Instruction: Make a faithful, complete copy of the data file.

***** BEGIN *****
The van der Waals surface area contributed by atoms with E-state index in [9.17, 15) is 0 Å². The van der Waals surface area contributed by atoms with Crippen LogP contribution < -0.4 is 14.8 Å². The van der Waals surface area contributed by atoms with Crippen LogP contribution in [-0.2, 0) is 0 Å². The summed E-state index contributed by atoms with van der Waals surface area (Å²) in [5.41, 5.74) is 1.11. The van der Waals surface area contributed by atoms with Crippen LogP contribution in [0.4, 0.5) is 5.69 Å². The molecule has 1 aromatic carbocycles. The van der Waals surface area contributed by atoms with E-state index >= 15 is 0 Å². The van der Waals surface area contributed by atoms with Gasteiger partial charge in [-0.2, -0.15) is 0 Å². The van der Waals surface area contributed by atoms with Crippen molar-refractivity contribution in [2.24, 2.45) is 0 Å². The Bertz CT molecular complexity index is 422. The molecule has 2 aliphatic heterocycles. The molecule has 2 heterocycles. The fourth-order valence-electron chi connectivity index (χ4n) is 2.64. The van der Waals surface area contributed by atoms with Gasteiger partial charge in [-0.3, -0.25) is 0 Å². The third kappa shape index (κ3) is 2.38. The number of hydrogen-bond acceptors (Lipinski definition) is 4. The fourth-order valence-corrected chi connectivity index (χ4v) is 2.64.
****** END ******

The van der Waals surface area contributed by atoms with E-state index in [9.17, 15) is 0 Å². The van der Waals surface area contributed by atoms with Crippen LogP contribution < -0.4 is 14.8 Å². The van der Waals surface area contributed by atoms with Crippen LogP contribution in [-0.2, 0) is 0 Å². The summed E-state index contributed by atoms with van der Waals surface area (Å²) in [5.41, 5.74) is 1.11. The van der Waals surface area contributed by atoms with Crippen LogP contribution in [0.4, 0.5) is 5.69 Å². The molecule has 1 aromatic carbocycles. The van der Waals surface area contributed by atoms with E-state index >= 15 is 0 Å². The van der Waals surface area contributed by atoms with Gasteiger partial charge in [-0.2, -0.15) is 0 Å². The van der Waals surface area contributed by atoms with Crippen molar-refractivity contribution in [2.24, 2.45) is 0 Å². The Bertz CT molecular complexity index is 422. The molecule has 2 aliphatic heterocycles. The molecule has 2 heterocycles. The fourth-order valence-electron chi connectivity index (χ4n) is 2.64. The van der Waals surface area contributed by atoms with Gasteiger partial charge in [-0.3, -0.25) is 0 Å². The third kappa shape index (κ3) is 2.38. The number of hydrogen-bond acceptors (Lipinski definition) is 4. The fourth-order valence-corrected chi connectivity index (χ4v) is 2.64.